Shortly before the Independence Day holiday, Mario Borgatello and Marborg scored a major coup when they agreed to buy South Santa Barbara County assets from longtime rival Allied Waste.
The move follows a series of victories by trash hauler Marborg in head-to-head competition with Allied and its predecessor BFI in winning franchise rights to collect trash in Santa Barbara, Goleta and Santa Barbara County. Now the path is cleared for Marborg to dominate trash hauling throughout the South Coast, except for Carpinteria, which is part of the trash empire of E.J. Harrison & Sons of Ventura.
Trash hauling and recycling are incredibly specialized businesses — they require access to capital, equipment and local knowledge. But the lessons from Santa Barbara-based Marborg’s victory over a national company with incredibly deep pockets are applicable to any company competing with chains. Here are a few of them:
• Execution is everything. Marborg’s major competitive advantage was its ability to service any customer on time and turnaround quickly if a pickup was skipped or a miscommunication took place. With gleamingly clean trucks and friendly staff, Marborg’s focus on execution won the hearts and minds of customers and politicians who signed off on long-term contracts.
• Green is good. Marborg is a longtime leader in recycling and environmental business practices, something that played extremely well on the South Coast. Its partnership with SoCal Gas Co. to convert its trucks to compressed natural gas earned it props from the public. Under leader Stephen McIntosh, rival Allied made valiant efforts to match Marborg but, in the end, Marborg was holding the greenest cards.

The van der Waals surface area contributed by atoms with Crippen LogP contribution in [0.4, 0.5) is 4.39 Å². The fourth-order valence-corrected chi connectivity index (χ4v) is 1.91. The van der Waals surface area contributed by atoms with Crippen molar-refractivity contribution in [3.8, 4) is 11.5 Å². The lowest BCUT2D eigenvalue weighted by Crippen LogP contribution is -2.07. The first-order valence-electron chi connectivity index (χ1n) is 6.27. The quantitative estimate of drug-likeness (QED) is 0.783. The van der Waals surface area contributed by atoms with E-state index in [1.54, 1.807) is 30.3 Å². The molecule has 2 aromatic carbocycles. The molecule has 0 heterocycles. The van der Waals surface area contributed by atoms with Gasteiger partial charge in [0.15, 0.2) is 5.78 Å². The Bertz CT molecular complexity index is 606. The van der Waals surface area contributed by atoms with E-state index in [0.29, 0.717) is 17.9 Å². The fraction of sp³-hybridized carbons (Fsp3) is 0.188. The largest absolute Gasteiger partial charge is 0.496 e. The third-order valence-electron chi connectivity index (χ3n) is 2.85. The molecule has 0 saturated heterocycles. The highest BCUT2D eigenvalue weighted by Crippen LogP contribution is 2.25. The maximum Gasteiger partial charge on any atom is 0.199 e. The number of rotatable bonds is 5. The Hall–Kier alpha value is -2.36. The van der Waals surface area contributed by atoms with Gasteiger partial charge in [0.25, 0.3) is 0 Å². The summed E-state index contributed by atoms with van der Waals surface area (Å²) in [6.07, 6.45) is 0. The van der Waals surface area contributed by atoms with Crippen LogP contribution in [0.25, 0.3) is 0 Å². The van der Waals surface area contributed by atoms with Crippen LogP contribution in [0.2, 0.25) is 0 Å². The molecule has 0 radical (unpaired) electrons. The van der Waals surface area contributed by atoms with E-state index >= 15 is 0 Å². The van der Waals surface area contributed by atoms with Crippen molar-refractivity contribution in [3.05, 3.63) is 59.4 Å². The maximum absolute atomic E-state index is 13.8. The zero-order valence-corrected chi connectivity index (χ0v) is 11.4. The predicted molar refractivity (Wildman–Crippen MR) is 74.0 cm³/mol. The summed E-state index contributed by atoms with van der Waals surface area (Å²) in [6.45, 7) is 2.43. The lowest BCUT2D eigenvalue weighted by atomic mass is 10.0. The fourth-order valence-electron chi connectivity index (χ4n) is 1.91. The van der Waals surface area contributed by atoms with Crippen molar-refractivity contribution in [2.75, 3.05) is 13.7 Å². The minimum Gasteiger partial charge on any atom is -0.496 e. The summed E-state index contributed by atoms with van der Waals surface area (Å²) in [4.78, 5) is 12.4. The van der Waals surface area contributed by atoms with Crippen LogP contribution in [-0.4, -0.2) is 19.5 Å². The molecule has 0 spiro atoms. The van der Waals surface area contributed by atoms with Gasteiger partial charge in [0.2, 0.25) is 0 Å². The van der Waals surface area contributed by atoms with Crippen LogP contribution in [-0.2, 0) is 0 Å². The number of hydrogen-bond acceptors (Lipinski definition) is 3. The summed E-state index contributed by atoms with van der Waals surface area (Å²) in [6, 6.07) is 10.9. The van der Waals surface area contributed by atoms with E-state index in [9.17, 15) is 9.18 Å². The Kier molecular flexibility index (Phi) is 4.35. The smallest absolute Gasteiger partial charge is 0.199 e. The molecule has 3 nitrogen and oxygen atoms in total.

• It’s about your partners. Marborg built a very strong and community-connected team, including public affairs guru John Davies of Davies Public Affairs, several local banks and business leaders such as Hall of Fame honoree Pete Jordano. Marborg could count on its vendors and experts for objective advice and honest counsel.
• Family means strength. Members of the Borgatello family signal to politicians extending its franchises that the company has staying power for another generation. Family members have expanded the company’s services into special event pickup, port-a-potties and even fencing. By sticking to its principles, Marborg has succeeded brilliantly in a region that doesn’t always appreciate the importance of profits, corporate employers and well-paying jobs.
Against the odds, it has secured its long-term future.